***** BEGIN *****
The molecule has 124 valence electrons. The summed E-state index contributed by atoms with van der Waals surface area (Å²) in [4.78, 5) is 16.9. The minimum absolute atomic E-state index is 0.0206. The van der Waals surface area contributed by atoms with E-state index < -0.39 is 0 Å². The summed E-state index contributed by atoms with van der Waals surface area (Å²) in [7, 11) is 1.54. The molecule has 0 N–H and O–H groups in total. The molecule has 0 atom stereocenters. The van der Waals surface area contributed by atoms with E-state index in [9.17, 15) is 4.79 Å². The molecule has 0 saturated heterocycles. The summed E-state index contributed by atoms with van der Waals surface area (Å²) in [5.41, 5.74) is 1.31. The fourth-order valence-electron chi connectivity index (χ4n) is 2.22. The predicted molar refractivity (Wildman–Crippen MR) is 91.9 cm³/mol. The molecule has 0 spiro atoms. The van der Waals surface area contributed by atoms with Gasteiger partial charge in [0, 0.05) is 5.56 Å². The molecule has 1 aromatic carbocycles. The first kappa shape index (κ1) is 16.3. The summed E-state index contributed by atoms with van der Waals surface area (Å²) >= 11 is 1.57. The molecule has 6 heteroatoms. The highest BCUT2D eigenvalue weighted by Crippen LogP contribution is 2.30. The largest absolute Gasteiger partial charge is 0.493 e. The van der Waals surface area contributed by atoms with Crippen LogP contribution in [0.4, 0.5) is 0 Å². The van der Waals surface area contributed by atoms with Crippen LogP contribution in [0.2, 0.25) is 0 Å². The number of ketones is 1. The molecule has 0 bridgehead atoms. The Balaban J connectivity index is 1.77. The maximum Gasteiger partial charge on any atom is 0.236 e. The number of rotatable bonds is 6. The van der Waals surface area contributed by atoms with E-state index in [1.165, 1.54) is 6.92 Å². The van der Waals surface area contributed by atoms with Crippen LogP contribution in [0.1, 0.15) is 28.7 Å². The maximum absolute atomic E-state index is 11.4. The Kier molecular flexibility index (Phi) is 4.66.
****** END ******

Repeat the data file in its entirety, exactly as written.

The molecule has 124 valence electrons. The summed E-state index contributed by atoms with van der Waals surface area (Å²) in [4.78, 5) is 16.9. The minimum absolute atomic E-state index is 0.0206. The van der Waals surface area contributed by atoms with E-state index < -0.39 is 0 Å². The summed E-state index contributed by atoms with van der Waals surface area (Å²) in [7, 11) is 1.54. The molecule has 0 N–H and O–H groups in total. The molecule has 0 atom stereocenters. The van der Waals surface area contributed by atoms with E-state index in [9.17, 15) is 4.79 Å². The molecule has 0 saturated heterocycles. The summed E-state index contributed by atoms with van der Waals surface area (Å²) in [5.41, 5.74) is 1.31. The fourth-order valence-electron chi connectivity index (χ4n) is 2.22. The predicted molar refractivity (Wildman–Crippen MR) is 91.9 cm³/mol. The molecule has 0 spiro atoms. The van der Waals surface area contributed by atoms with Gasteiger partial charge in [0, 0.05) is 5.56 Å². The molecule has 1 aromatic carbocycles. The first kappa shape index (κ1) is 16.3. The summed E-state index contributed by atoms with van der Waals surface area (Å²) >= 11 is 1.57. The molecule has 6 heteroatoms. The highest BCUT2D eigenvalue weighted by Crippen LogP contribution is 2.30. The largest absolute Gasteiger partial charge is 0.493 e. The van der Waals surface area contributed by atoms with Crippen LogP contribution in [0.4, 0.5) is 0 Å². The van der Waals surface area contributed by atoms with Crippen LogP contribution in [0.2, 0.25) is 0 Å². The number of ketones is 1. The molecule has 0 bridgehead atoms. The Balaban J connectivity index is 1.77. The maximum Gasteiger partial charge on any atom is 0.236 e. The number of rotatable bonds is 6. The van der Waals surface area contributed by atoms with E-state index in [1.165, 1.54) is 6.92 Å². The van der Waals surface area contributed by atoms with Crippen LogP contribution in [0.1, 0.15) is 28.7 Å². The maximum absolute atomic E-state index is 11.4. The Kier molecular flexibility index (Phi) is 4.66.